Canadian Nuclear Safety Commission

Canadian Nuclear Safety Commission

March 24, 2009 12:17 ET

Cameco's Vision 2010 Project: Environmental Assessment to Proceed as a Comprehensive Study

OTTAWA, ONTARIO--(Marketwire - March 24, 2009) - The Canadian Nuclear Safety Commission (CNSC) will move forward with an environmental assessment (EA) for Cameco's Vision 2010 project to clean up and redevelop its conversion facility in Port Hope, Ontario. Today, the CNSC received approval to undertake a comprehensive study, a type of EA under the Canadian Environmental Assessment Act, from the Minister of the Environment, the Honourable Jim Prentice, based on the recommendation submitted by the CNSC in December 2008.

Cameco Corporation is expected to submit their environmental impact statement (EIS) to the CNSC in the coming months. As part of the EA process, the CNSC will ask for the public to provide written comments on the draft comprehensive study report prior to its submission to the Minister of the Environment, including conclusions and recommendations. Following the EIS assessment by the CNSC and other federal departments and agencies, the CNSC will submit the comprehensive study report to the Minister of the Environment. If the Minister concludes that the project is not likely to cause adverse environmental effects, the CNSC can consider Cameco's licence applications at a future public hearing.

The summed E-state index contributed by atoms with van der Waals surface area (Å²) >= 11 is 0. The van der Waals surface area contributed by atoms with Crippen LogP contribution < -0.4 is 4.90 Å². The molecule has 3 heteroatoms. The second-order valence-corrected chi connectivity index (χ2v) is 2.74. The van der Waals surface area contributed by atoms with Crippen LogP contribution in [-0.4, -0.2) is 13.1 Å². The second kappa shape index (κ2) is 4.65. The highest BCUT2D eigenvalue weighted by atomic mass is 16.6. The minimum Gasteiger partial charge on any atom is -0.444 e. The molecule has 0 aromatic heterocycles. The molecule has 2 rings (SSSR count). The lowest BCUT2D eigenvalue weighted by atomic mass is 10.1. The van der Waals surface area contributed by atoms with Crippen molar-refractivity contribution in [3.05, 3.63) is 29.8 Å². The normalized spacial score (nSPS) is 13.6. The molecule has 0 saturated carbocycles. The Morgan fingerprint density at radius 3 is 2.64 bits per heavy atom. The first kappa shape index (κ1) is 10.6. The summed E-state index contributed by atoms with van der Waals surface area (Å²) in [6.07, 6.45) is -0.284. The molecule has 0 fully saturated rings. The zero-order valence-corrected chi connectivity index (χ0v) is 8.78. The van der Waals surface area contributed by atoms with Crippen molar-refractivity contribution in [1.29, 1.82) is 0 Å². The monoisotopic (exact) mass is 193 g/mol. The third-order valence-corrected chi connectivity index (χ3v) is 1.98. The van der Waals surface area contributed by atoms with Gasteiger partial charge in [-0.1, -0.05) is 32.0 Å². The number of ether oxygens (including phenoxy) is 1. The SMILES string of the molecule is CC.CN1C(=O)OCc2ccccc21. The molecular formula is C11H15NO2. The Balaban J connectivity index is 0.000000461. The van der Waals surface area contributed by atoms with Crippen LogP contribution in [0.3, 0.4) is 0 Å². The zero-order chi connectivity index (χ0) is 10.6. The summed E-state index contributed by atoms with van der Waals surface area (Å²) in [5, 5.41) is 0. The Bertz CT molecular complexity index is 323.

The Vision 2010 project involves a comprehensive redevelopment of Cameco's conversion facility. The project consists of decommissioning and demolishing approximately 20 old or underutilized buildings, including those used in the refining or conversion of uranium, removing contaminated soils, building materials and stored historical wastes, and constructing new replacement buildings.

More information on the EA can be obtained on the CNSC website at www.nuclearsafety.gc.ca or from the Canadian Environmental Assessment Registry at www.ceaa-acee.gc.ca under reference number 06-03-22672.

The CNSC regulates the use of nuclear energy and materials to protect the health, safety and security of Canadians and the environment; and to respect Canada's international commitments on the peaceful use of nuclear energy.

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